Innovative automotive software co LeddarTech going public via SPAC

 Innovative automotive software co LeddarTech going public via SPAC

Image courtesy: LeddarTech

Quebec City-based innovative automotive software provider, LeddarTech Inc., has announced that it is going public on NASDAQ via SPAC. The company has entered an agreement with Prospector Capital Corp., a publicly traded SPAC led by former Qualcomm President Derek Aberle and chaired by former Qualcomm Vice Chairman Steve Altman.

The transaction values LeddarTech at US$348 million equity value. The company is expected to get up to US$66 million in gross cash proceeds in the deal. And it plans to invest those funds in embedded software project commercialization, product expansion and customer engagements.

To provide some background, LeddarTech was born in 2007 as a software firm headquartered in Quebec City, Canada. It has R&D centres across the world, such as Montreal, Toronto and Tel Aviv, Israel. The company is a disruptor of low-level sensor fusion/perception technology for ADAS (Advanced Driver-Assistance Systems) & AD (Autonomous Driving). Fuelled by innovative proprietary AI/computer vision algorithms, it enables economical development of advanced driving solutions that enhance safety & reduce costs related to automotive grade systems.

The company has an impressive record of 150 patents filed (with 80 granted) across signal acquisition techniques, which is no mean feat. However, it has had to contend with the slowing down of the autonomous vehicle market and a dipping excitement in the area.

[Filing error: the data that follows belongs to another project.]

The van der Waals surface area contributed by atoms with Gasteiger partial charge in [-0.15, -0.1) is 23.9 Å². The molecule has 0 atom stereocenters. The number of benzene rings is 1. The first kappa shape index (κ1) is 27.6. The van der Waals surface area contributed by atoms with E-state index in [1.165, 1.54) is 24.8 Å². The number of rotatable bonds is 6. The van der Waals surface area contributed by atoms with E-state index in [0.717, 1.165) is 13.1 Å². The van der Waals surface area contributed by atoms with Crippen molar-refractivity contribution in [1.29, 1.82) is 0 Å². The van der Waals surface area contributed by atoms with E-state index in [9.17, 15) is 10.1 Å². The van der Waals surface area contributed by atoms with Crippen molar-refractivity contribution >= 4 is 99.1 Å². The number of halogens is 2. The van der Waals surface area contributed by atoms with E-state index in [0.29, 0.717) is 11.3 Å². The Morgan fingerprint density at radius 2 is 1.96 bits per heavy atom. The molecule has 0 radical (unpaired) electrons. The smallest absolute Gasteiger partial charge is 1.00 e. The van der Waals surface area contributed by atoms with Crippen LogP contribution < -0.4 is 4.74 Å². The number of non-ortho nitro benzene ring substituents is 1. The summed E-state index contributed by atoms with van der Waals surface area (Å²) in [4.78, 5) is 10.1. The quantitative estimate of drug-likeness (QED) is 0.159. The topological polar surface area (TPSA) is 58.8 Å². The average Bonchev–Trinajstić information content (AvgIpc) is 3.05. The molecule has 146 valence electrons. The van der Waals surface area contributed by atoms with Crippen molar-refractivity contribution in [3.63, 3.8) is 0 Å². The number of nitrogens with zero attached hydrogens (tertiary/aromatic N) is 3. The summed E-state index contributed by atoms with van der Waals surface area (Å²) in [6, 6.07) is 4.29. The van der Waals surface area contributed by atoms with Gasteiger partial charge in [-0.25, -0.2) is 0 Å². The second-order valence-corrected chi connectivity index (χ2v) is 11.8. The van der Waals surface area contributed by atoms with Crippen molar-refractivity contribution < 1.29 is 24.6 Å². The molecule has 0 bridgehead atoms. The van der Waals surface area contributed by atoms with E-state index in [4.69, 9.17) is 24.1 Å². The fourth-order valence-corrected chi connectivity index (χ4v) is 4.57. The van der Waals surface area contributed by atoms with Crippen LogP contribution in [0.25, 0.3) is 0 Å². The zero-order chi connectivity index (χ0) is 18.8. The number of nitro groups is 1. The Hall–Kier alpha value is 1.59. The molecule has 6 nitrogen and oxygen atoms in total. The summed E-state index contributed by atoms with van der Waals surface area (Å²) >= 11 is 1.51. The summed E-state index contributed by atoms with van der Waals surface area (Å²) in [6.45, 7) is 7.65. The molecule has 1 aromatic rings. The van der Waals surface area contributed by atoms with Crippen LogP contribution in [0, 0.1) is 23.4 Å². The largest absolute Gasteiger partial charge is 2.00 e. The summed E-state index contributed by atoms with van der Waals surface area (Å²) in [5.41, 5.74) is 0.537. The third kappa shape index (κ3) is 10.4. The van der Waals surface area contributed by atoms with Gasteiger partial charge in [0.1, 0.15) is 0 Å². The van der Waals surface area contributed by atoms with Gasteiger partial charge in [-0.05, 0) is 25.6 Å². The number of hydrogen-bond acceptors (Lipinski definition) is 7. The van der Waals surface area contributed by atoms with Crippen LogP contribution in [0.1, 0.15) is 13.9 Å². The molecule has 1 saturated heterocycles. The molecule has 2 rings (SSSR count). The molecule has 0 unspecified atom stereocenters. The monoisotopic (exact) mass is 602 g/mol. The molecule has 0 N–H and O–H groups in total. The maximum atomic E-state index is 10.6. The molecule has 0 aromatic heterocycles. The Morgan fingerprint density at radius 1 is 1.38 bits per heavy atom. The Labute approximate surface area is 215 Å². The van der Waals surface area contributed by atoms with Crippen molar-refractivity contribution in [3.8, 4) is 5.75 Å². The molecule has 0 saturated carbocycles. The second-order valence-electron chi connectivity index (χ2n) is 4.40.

Also read: Canada and US are launching first joint EV charging network

Wait, but aren’t SPACs dead?

Special purpose acquisition companies (SPACs) are blank-check entities that first raise money through an initial public offering (IPO). The sponsors form them specifically to acquire a third-party company. SPACs, by themselves, do not have business operations or stated targets for acquisition initially. In the IPO route, a private company issues new shares on a public exchange. However, in a SPAC transaction, the privately-held firm goes public via a merger with an existing listed shell company, the SPAC.

SPACs became all the rage around three years ago, by the second half of 2020. Mature-stage private companies treated them as an exciting way to go public without as much legwork. Globally, 2021 was the bumper year for SPACs, and there were record 791 global SPAC IPOs in 2021, as per Pitchbook data. However, SPACs have been in trouble of late. Despite the creation of all those SPACs in 2021, only 467 acquisitions were actually completed. This means numerous more firms were founded and listed in 2021 but had no eventual transaction. 2022 saw less than a third of that action.

Against this backdrop, LeddarTech’s decision to go public via SPAC is interesting, to say the least.

While SPACs may not be the first option, the private funding market and IPO environment are also in a deep freeze. Q1 2023 was the second-worst VC funding quarter in Canada since Q3 2020. Investors, in general, do not expect Q2 to be significantly better. And the freeze is much worse at the growth stage than for early-stage startups. This leaves fewer options on the table for growth-stage private companies. LeddarTech last raised capital in its US$140M Series D round in February 2022.